Tempe is certainly no leader when it comes to sustainable design or development that combats urban sprawl. Despite being home to the nation’s first “School of Sustainability” at ASU, the city in recent years has shown a remarkable lack of concern for effective urban planning.
Tempe Marketplace, championed as a crown achievement of “interactive shopping, dining and entertainment,” is a prime example.
Before opening in 2007, the nearly 1,300,000 square foot outdoor mall was home to a federally-designated Superfund site that had accumulated decades’ worth of industrial toxic waste.
Loose regulation and city officials who turned a blind eye had turn a once riparian-ecosystem into a landfill wrought with illegal dumping. Starting in the mid-1990s, a series of feasibility studies on the Salt River’s banks were conducted as part of a federal mandate.
While many portions of the river have been revitalized, largely funded by federal money, the history of this pervasive pollution still lingers. Next to Tempe Marketplace alongside the Loop 202 is one of these revitalization sites.
In his 2011 book, “Bird on Fire,” Andrew Ross explains, replanted trees “give the spot an oasis feel, but those tempted to take their dogs down for a walk are advised to make sure their pets do not drink the water,” due to the “toxic legacy of several hundred dumps” that existed along the river bed.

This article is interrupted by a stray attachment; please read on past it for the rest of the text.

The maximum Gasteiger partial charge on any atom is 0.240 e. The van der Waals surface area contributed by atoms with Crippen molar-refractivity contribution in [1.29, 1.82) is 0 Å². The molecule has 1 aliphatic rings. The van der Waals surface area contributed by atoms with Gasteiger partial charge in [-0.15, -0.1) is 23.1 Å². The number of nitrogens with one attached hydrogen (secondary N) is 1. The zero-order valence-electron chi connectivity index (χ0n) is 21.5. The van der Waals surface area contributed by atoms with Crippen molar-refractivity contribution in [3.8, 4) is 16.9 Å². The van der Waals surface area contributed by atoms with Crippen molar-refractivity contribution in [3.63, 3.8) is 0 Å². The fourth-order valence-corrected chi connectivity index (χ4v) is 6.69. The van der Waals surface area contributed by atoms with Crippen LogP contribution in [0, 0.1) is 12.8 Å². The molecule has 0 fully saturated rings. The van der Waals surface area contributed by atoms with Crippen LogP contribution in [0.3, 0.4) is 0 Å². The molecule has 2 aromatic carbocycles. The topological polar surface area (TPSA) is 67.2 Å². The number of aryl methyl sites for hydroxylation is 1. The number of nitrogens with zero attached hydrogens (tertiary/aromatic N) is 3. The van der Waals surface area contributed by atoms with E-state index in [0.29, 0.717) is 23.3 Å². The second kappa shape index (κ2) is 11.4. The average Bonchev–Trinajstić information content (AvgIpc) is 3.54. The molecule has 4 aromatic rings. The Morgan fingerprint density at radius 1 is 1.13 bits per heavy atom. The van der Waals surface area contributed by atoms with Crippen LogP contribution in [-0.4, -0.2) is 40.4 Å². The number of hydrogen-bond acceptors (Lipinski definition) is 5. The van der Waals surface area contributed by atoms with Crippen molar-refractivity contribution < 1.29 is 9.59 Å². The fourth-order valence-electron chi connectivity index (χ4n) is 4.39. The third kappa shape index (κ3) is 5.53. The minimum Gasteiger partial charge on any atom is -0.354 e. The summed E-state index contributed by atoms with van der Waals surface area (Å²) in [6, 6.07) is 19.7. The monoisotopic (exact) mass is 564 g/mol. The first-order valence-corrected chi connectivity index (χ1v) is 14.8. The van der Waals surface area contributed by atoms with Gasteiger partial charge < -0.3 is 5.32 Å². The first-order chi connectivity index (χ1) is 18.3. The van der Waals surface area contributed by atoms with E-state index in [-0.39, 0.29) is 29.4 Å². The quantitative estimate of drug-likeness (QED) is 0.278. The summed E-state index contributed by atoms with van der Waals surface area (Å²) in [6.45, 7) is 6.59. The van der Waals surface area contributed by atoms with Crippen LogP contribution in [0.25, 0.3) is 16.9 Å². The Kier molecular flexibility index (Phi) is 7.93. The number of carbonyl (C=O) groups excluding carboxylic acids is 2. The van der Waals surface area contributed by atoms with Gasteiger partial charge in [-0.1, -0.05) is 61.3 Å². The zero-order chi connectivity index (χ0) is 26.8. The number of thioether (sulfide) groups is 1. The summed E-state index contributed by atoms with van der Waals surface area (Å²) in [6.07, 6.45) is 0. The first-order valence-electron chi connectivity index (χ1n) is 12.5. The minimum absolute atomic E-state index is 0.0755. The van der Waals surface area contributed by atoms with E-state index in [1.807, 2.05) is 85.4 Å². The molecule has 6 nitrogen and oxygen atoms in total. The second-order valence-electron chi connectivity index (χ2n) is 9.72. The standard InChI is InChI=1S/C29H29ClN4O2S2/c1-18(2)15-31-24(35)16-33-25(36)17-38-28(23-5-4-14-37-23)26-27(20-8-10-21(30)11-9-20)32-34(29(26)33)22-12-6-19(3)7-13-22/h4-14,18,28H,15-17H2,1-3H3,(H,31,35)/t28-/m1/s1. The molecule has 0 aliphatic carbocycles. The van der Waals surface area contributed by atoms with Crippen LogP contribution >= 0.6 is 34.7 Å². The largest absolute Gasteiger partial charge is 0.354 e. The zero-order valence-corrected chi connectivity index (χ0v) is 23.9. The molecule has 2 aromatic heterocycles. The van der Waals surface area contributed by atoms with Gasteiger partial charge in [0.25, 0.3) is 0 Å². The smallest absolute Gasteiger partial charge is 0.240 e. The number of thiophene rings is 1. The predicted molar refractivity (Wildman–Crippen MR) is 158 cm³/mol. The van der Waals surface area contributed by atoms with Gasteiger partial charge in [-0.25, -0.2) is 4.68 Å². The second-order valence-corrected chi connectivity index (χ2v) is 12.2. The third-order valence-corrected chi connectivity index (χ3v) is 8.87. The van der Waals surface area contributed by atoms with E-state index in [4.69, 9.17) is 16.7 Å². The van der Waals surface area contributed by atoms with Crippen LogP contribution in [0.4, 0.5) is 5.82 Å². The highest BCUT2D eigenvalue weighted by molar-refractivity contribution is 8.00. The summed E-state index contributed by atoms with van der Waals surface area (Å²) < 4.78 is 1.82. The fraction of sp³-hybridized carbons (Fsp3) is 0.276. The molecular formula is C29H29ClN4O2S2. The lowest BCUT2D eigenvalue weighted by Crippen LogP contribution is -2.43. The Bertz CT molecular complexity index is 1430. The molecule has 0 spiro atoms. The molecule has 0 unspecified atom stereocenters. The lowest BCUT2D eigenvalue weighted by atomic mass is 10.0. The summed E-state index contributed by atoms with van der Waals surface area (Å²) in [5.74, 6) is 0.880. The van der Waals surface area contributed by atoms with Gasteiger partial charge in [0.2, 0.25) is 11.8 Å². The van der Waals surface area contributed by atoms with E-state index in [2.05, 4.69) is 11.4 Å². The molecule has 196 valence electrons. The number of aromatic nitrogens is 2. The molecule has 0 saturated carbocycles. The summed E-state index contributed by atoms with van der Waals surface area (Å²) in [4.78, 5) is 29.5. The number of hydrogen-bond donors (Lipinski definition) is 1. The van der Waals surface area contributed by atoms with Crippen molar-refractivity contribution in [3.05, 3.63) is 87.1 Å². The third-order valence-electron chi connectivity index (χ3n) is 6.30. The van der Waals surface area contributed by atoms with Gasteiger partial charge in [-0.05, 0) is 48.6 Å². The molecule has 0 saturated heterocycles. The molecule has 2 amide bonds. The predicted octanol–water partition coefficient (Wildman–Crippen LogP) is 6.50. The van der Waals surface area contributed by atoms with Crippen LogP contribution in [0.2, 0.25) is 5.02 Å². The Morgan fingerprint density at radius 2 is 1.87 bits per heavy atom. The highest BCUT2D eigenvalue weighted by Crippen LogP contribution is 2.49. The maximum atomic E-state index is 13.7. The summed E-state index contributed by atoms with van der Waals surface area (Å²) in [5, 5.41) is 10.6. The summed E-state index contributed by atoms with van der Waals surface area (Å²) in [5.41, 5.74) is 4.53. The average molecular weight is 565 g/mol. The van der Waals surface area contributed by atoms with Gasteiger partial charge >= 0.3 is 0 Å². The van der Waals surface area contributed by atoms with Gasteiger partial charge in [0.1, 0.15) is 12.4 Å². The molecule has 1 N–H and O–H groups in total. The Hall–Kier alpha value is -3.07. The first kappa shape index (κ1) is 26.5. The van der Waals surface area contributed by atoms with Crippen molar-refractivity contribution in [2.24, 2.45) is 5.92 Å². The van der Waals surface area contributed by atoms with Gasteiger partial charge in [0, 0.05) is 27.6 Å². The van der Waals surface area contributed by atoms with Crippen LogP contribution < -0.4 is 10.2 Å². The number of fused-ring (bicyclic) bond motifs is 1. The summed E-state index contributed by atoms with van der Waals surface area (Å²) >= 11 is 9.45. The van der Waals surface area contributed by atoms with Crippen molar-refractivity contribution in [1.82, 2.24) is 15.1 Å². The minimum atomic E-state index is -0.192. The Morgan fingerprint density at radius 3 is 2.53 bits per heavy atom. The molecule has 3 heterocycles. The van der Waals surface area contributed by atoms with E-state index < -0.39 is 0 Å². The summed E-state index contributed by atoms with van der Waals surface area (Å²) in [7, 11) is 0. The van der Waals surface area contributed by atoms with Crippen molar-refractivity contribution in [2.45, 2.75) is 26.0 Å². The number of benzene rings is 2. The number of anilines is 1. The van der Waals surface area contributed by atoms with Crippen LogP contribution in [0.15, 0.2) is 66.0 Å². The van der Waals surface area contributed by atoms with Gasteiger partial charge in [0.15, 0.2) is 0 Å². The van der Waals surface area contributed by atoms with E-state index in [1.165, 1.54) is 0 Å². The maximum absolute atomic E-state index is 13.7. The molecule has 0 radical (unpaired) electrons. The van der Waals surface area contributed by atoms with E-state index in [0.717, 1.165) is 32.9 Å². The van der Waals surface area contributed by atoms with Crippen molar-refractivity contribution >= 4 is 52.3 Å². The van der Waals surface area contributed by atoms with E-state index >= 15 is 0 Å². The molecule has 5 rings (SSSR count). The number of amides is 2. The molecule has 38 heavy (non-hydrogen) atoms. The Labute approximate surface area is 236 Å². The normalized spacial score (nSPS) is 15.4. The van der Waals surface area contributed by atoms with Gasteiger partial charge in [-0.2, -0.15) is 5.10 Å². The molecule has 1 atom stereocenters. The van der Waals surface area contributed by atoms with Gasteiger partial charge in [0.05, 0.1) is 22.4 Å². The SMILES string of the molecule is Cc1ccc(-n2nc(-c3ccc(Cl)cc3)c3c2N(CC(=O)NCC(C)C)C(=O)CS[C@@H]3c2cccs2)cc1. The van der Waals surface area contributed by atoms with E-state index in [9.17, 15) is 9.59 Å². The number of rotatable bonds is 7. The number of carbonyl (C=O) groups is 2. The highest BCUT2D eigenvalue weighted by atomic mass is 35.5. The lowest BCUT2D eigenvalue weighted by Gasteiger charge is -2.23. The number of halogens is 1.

On top of this “complex Superfund site — the largest brownfield cleanup in the state’s history,” as Ross puts it, are the big-box retail stores that make up the shopping center.
Unfortunately, despite the $30 million clean up, Tempe Marketplace fails as a pedestrian and bicycle friendly destination with efficient urban design.
Limited signage, scattered pedestrian crosswalks and a complete absence of bicycle lanes turn the parking lot into a mess of confusion. Four way stops meant only to accommodate vehicles plague the roads every few hundred feet.
As far as public transportation goes, just forget about it. The Valley Metro Bus passes by every 30 minutes — hardly enough to serve the high volume of visitors the outdoor mall receives.
The very layout of the complex is iconic of our city’s ever-growing need to devour land. Corporate-owned stores that subtract from a unique Tempe identity are sprawled out in an incoherent fashion over the 1.3 million square feet.
A much better use of this reclaimed land would have been to build upwards, with mixed-use structures, therefore maximizing land-use.
A key component of sustainable and efficient design is to incorporate the many different functions that a city serves. Tempe Marketplace hails itself as an “interactive” destination, but there is only one thing to do there — shop at corporate retailers.
Mixed work-live structures, public spaces and consideration for small businesses is sadly lacking. The strict zoning codes that our cities adhere to prevent these types of designs from being implemented.
Developers, city officials and the public fail to see how improperly designed centers like Tempe Marketplace are a threat to our well-being. The dangers that urban sprawl pose are numerous — air pollution, environmental degradation, social inequality, vehicle safety and regional temperatures, only to name a few.
It’s time for our city to grow up and start showing responsibility towards its design.
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